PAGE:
General Information about CBT/ERP

Scientific studies have repeatedly shown that anxiety and OCD in youth can be successfully and safely treated with cognitive behavioral therapy (CBT).  CBT refers to a group of similar types of therapies used by mental health therapists for treating psychological disorders, including anxiety and OCD.

Cognitive Behavioral Therapy (CBT)

CBT is based on the idea that how we think and act both affect how we feel. By changing the way we think and behave, we can change our emotions. For certain types of anxiety and for OCD specifically, there is a type of CBT called Exposure with Response Prevention (ERP) that works best.

Exposure with Response Prevention (ERP)

The Exposure in ERP refers to exposing yourself to the thoughts, images, objects and situations that make you anxious and/or start your obsessions. The Response Prevention part of ERP refers to making a choice not to do a compulsive behavior once the anxiety or obsessions have been “triggered.” All of this is done under the guidance of a therapist at the beginning, and youth will eventually learn to do their own ERP exercises to help manage their symptoms.


The strategy of purposefully exposing oneself to things that make a child anxious may sound counterintuitive.  After all, why would a person ever want to intentionally make themselves anxious or afraid?  With ERP, the choice to confront anxiety and obsessions goes hand in hand with the commitment to not give in and engage in the compulsive behavior.  Youth will find that when they don’t do the compulsive behavior, over time they will feel a drop in their anxiety level.  This natural drop in anxiety that happens when a child learns to handle and tolerate the anxiety until they get used to it, and/or it doesn’t bother them any more.


Why Does it Work?

ERP is based on the premise that OCD is maintained and made worse because compulsive behaviors/rituals and avoidance behaviors provide temporary relief from anxiety.  But, as we know, the anxiety and/or obsessions will come back, leading youth with anxiety and OCD in a vicious cycle of stress and temporary relief.  ERP teaches youth with OCD to break this cycle by facing their fears while refraining from compulsions. It helps them realize that their fears do not come true, and that they get used to the anxiety and learn to handle it.


How can you explain to students and families what is involved in CBT/ERP treatment for anxiety and/or OCD?


In this video, Aureen Wagner, PhD, talks about how you can explain CBT/ERP to caregivers and kids managing anxiety and/or OCD.


Read below to learn more about treatment and common treatment obstacles.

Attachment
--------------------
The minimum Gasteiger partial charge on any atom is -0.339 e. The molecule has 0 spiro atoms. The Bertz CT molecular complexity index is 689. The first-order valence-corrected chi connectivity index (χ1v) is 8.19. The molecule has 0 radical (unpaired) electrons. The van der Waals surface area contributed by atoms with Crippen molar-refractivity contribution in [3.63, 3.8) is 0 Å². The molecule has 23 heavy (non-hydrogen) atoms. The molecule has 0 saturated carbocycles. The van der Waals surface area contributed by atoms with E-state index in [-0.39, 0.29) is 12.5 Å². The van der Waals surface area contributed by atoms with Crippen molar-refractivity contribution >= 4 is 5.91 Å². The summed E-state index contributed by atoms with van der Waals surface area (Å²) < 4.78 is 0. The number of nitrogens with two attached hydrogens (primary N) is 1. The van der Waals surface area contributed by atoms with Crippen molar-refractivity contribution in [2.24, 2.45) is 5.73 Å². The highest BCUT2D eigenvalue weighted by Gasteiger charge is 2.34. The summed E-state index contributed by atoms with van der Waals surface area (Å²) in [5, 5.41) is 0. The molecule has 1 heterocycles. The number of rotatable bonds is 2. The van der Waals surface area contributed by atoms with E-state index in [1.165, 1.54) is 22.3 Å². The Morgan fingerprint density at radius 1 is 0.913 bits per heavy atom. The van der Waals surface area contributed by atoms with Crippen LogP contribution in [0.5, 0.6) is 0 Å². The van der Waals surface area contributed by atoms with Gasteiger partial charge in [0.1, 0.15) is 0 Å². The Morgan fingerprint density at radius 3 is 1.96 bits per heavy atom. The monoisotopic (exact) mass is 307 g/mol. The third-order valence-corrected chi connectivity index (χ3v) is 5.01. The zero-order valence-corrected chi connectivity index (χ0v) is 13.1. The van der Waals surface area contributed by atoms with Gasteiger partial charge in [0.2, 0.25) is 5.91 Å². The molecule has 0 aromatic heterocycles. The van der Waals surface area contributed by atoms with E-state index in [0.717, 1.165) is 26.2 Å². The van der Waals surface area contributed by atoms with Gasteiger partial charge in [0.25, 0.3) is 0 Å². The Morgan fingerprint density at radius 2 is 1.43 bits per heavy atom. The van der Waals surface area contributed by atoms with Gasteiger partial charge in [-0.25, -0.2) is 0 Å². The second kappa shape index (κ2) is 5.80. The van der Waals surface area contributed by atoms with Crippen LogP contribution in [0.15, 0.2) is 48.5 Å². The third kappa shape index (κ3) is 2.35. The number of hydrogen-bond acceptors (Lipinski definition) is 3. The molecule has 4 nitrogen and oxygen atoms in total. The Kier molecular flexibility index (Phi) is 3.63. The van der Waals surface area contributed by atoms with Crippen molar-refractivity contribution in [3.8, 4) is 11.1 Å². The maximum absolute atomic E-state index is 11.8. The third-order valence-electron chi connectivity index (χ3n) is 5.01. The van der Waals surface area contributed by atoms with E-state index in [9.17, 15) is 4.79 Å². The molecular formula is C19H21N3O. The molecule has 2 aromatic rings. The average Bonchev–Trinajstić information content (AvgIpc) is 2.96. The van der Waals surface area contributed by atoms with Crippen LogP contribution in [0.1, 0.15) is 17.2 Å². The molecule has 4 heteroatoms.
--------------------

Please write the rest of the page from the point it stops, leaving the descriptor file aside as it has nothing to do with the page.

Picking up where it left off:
Treatment Obstacles

It is estimated that the majority of youth with anxiety and/or OCD do not receive treatment due to the limited number of clinicians with expertise in CBT/ERP for anxiety and/or OCD in kids and teens. Therapists who treat children and adolescents with anxiety and/or OCD must understand the unique needs and cognitive capabilities of children. Often, the therapist may be challenged by a child’s reluctance to engage in treatment because they think that facing fears will simply be too scary and impossible. Children who are not properly prepared for how CBT/ERP works and what it entails are more likely to become ambivalent or afraid, withdraw from exposures, and refuse to practice.


The therapist must find a way to help the child get past the discomfort of giving up rituals that seem to protect him or her against overwhelming fears. To do that, the ERP therapist must use a child-friendly approach that cultivates treatment readiness before rushing into CBT/ERP. An important part of treatment readiness is helping children and families understand how compulsive behaviors and avoidance strengthen anxiety and OCD, that both are overcome by confronting fears (exposure), learning that they are false alarms, and experiencing habituation (getting used to the anxiety).


Metaphors, analogies, and games can be useful in helping children understand these concepts. When youth understand how exposure and habituation work, they are more willing to tolerate the initial anxiety experienced during ERP because they know it will increase and then subside. Active family involvement in the child’s treatment is also important. ERP is a collaborative treatment, with the therapist, parents/caregivers, and child working together as a team to overcome anxiety and OCD.


What to Tell Students and their Families

If students and/or their families are coming to you with questions about how they should proceed with anxiety and/or OCD treatment, remind them that their first choice should be evidence-based treatment.


For anxiety and OCD, evidence-based treatments are CBT (specifically ERP) and/or psychiatric medication – CBT/ERP therapy should always be considered as the first-line of treatment for children and adolescents with anxiety and/or OCD, either on its own or with medication.


Medication should be considered when children are experiencing moderate to severe anxiety or OCD-related impairment or distress, and/or when therapy is unavailable or only partially effective.  Given the potential of medication side effects, it is preferable to begin treatment with therapy alone among youth with mild illness and among those opposed to medication use.  For more information about medication for pediatric anxiety and OCD, click here.

How can you explain to a students and families how therapies like ERP will help them to overcome their anxiety and/or OCD?


In this video, Aureen Wagner, PhD, talks about how you can explain CBT/ERP to kids with anxiety and/or OCD.


Read below for more information about why CBT works, and why it's important to properly prepare students for treatment.

Our Work Young Person with anxiety jumping over a ball
Our Work Young people with OCD helping each other
Our Work Teacher looking up info on OCD